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5-Bromo-DMT: Wikis

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5-Bromo-DMT
5-Bromo-DMT.svg
IUPAC name
Identifiers
CAS number 17274-65-6
PubChem 360252
SMILES
Properties
Molecular formula C12H15N2Br
Melting point

98-99 °C

Except where noted otherwise, data are given for materials in their standard state (at 25 °C, 100 kPa)
Infobox references

5-Bromo-DMT (5-bromo-N,N-dimethyltryptamine) is a brominated indole alkaloid found in certain marine invertebrates. It is the 5-bromo analogue of DMT, a hallucinogen found in many plants and animals.[1] Other naturally occurring 5-substituted analogues of DMT include bufotenin and 5-MeO-DMT, both of which, like DMT, are psychoactive and found in plants and animals. Animal studies on 5-bromo-DMT showed it to produce effects suggestive of sedative and antidepressant activity.[2]

References

  1. ^ Djura, Peter et al. (1980). "Some Metabolites of the Marine Sponges Smenospongia aurea and Smenospongia (= Polyfibrospongia) echina". Journal of Organic Chemistry 45 (8): 1435–1441. doi:10.1021/jo01296a019.  
  2. ^ Kochanowska AJ, Rao KV, Childress S, El-Alfy A, Matsumoto RR, Kelly M, Stewart GS, Sufka KJ, Hamann MT (February 2008). "Secondary metabolites from three Florida sponges with antidepressant activity". Journal of Natural Products 71 (2): 186–9. doi:10.1021/np070371u. PMID 18217716.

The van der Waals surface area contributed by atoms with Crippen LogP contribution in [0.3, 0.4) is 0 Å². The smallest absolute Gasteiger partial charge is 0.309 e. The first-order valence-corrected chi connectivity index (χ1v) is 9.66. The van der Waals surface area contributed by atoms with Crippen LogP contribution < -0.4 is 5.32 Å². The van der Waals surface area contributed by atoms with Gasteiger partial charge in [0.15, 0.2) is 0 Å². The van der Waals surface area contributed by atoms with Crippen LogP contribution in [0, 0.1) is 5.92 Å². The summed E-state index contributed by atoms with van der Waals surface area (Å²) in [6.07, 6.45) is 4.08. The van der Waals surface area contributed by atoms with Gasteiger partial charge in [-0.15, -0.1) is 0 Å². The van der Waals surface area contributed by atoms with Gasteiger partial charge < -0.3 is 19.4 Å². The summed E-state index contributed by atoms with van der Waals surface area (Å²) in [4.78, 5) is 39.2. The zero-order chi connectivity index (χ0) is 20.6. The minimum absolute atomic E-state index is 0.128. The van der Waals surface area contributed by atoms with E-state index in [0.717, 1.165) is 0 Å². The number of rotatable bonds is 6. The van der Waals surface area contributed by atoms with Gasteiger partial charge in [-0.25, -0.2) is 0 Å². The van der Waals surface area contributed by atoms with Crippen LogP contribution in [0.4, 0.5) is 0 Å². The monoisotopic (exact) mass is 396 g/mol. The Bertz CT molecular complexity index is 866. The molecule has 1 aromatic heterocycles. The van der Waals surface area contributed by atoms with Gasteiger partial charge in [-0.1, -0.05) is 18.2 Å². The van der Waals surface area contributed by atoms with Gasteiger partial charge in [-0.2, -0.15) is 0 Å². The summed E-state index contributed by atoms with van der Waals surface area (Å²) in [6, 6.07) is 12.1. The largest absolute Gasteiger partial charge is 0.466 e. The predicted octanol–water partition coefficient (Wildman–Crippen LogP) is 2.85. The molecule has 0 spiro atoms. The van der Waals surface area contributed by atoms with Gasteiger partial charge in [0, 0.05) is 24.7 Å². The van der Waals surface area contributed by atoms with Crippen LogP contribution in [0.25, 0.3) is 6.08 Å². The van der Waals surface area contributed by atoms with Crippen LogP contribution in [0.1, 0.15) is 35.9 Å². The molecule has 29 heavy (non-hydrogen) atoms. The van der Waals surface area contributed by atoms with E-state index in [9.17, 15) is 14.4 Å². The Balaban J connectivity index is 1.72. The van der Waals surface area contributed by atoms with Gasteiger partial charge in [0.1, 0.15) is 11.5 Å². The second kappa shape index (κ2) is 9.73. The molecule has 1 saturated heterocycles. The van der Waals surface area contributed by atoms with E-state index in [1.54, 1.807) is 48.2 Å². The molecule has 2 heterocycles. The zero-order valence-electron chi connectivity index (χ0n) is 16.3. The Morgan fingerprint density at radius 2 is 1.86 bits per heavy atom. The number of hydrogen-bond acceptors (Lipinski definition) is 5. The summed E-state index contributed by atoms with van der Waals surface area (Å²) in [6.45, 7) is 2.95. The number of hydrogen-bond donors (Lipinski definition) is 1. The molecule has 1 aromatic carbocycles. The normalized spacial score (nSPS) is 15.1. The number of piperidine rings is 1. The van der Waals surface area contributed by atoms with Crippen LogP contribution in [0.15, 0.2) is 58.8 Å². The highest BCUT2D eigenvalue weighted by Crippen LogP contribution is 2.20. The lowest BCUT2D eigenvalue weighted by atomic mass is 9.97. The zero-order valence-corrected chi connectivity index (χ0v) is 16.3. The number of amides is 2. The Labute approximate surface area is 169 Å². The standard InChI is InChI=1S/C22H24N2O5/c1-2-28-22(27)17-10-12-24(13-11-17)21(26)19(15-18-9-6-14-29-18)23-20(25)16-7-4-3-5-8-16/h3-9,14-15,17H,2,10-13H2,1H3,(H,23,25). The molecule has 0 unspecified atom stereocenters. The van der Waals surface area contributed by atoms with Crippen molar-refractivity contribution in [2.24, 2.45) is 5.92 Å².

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5-Bromo-DMT
Identifiers
CAS number 17274-65-6
PubChem 360252
SMILES
Properties
Molecular formula C12H15N2Br
Melting point

98-99 °C

Except where noted otherwise, data are given for materials in their standard state (at 25 °C, 100 kPa)
Infobox references

5-Bromo-DMT (5-bromo-N,N-dimethyltryptamine) is a brominated indole alkaloid found in certain marine invertebrates. It is the 5-bromo analogue of DMT, a hallucinogen found in many plants and animals.[1] Other naturally occurring 5-substituted analogues of DMT include bufotenin and 5-MeO-DMT, both of which, like DMT, are psychoactive and found in plants and animals. Animal studies on 5-bromo-DMT showed it to produce effects suggestive of sedative and antidepressant activity.[2]

References

  1. ^ Djura, Peter et al. (1980). [Expression error: Unexpected < operator "Some Metabolites of the Marine Sponges Smenospongia aurea and Smenospongia (= Polyfibrospongia) echina"]. Journal of Organic Chemistry 45 (8): 1435–1441. doi:10.1021/jo01296a019. 
  2. ^ Kochanowska AJ, Rao KV, Childress S, El-Alfy A, Matsumoto RR, Kelly M, Stewart GS, Sufka KJ, Hamann MT (February 2008). [Expression error: Unexpected < operator "Secondary metabolites from three Florida sponges with antidepressant activity"]. Journal of Natural Products 71 (2): 186–9. doi:10.1021/np070371u. PMID 18217716. 

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